Scientists have made a breakthrough in the hunt for a new vaccine for killer hospital bug Clostridioides difficile (C. diff).
University of Exeter researchers first identified a gene in C. diff responsible for producing a protein that aids in binding the bacteria to the gut of its victims.
In collaboration with researchers at Paris-SUD University, they then showed that mice vaccinated with this protein generated specific antibodies to the protein -- and that C. diff that did not produce this protein were less able to attach to the gut.
C. diff bacteria must bind to the gut to produce the toxin that causes illness, and the Exeter team are hopeful that vaccination against attachment will be effective in humans.
No C. diff vaccine is currently in widespread use. Some toxin-based vaccines are currently in clinical trials, but the Exeter research offers a promising new approach. C. diff infections, which commonly occur in people who have recently taken antibiotics, can cause severe illness and results in thousands of deaths each year, especially among the elderly and other vulnerable groups.
"Infection by C. diff often occurs when the natural gut bacteria are disrupted by antibiotics," said Dr. Stephen Michell, of the University of Exeter. "With other bacteria missing, C. diff can attach to the gut and release a toxin that causes symptoms including diarrhea. We identified a gene - CD0873 - that generates a protein that helps C. diff bind to the gut. This binding is thought to be key for C. diff infections, so if we can prevent adhesion of bacteria then there's a real possibility of preventing this disease."
The researchers immunized mice with the CD0873 protein in isolation (not as part of a C. diff bacterium) and found a "strong" immune response.
When subsequently exposed to C. diff, these immunised mice were unaffected while non-immunised mice fell ill and lost about 10 percent of their body weight on average.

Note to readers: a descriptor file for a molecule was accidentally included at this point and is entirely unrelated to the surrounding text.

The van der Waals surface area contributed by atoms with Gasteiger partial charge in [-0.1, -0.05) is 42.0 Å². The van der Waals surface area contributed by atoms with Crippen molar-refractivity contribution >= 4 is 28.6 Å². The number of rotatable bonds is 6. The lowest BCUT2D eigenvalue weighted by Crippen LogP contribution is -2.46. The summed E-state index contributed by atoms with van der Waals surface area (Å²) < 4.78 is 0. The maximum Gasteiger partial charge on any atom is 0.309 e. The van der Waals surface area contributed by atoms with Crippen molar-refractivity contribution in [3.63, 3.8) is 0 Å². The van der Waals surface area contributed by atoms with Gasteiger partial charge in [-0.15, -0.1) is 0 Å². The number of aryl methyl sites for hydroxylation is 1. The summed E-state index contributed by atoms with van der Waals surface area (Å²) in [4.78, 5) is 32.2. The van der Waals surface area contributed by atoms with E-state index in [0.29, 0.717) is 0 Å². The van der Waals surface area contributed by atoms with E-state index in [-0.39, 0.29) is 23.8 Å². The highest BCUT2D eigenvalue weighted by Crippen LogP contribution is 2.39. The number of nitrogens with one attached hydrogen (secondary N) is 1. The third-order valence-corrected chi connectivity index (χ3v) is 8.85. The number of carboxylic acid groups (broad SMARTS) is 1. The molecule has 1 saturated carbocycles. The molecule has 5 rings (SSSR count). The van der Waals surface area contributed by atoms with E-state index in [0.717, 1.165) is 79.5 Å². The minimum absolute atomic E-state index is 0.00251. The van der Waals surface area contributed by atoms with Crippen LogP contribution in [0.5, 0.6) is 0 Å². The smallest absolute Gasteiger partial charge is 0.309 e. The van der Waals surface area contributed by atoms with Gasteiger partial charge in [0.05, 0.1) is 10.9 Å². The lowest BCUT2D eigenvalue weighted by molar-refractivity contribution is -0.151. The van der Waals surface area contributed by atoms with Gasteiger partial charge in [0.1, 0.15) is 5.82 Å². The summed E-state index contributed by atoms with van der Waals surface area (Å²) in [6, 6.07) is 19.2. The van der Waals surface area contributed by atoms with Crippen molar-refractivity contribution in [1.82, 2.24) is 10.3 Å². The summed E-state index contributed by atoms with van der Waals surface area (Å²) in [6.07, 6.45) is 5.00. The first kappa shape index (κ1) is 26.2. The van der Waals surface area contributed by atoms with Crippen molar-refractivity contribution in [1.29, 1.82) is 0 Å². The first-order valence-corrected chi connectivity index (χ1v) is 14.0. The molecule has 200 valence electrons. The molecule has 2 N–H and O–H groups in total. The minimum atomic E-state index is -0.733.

The research began as a collaboration between the University of Exeter, Novartis and the University of Nottingham, and this latest collaborative study involved the University of Bath and University Paris-Sud.
Both the universities of Bath and Exeter are part of the GW4 Alliance, a collaborative research alliance of research-intensive and innovative universities in the South West and Wales.
Scientists at University Paris-Sud conducted the experiments that showed that mice develop antibodies when immunised with the CD0873 protein.
The Bath researchers mapped the 3D molecular structure of CD0873 at high resolution using the high-brightness X-ray beam at the UK's state-of-the-art facility, Diamond Light Source at Didcot in Oxfordshire providing more information on its function.
The new paper, published in the Journal of Biological Chemistry, is titled: "Molecular features of lipoprotein CD0873: A potential vaccine against the human pathogen Clostridioides difficile."
A study published in 2015 said C. diff caused almost half a million infections in the US in a year, directly leading to 15,000 deaths.
Whilst several C. diff toxin-targeted vaccines are currently in clinical trials, in 2017, pharmaceutical company Sanofi scrapped its efforts to find a toxin-based C. diff vaccine after many years, citing a low probability of success.
This alternative, adhesion-targeting vaccine identified by this important research may be a key new approach to disease control.
Dr. Ray Sheridan, a consultant physician at the Royal Devon & Exeter Hospital, said, "A vaccine that stops the C. diff sticking to the gut wall and so stops it making the gut its new home would then stop the bug being able to cause diarrhoea or infection. This would need to go through clinical trials but if it worked it would potentially prevent C. diff infection altogether. Our current treatments rely on using more antibiotics, and we need to move away from that approach as antibiotics are one of the main causes of the C. diff problem in the first place by interfering with natural gut flora of bacteria."
Source: University of Exeter
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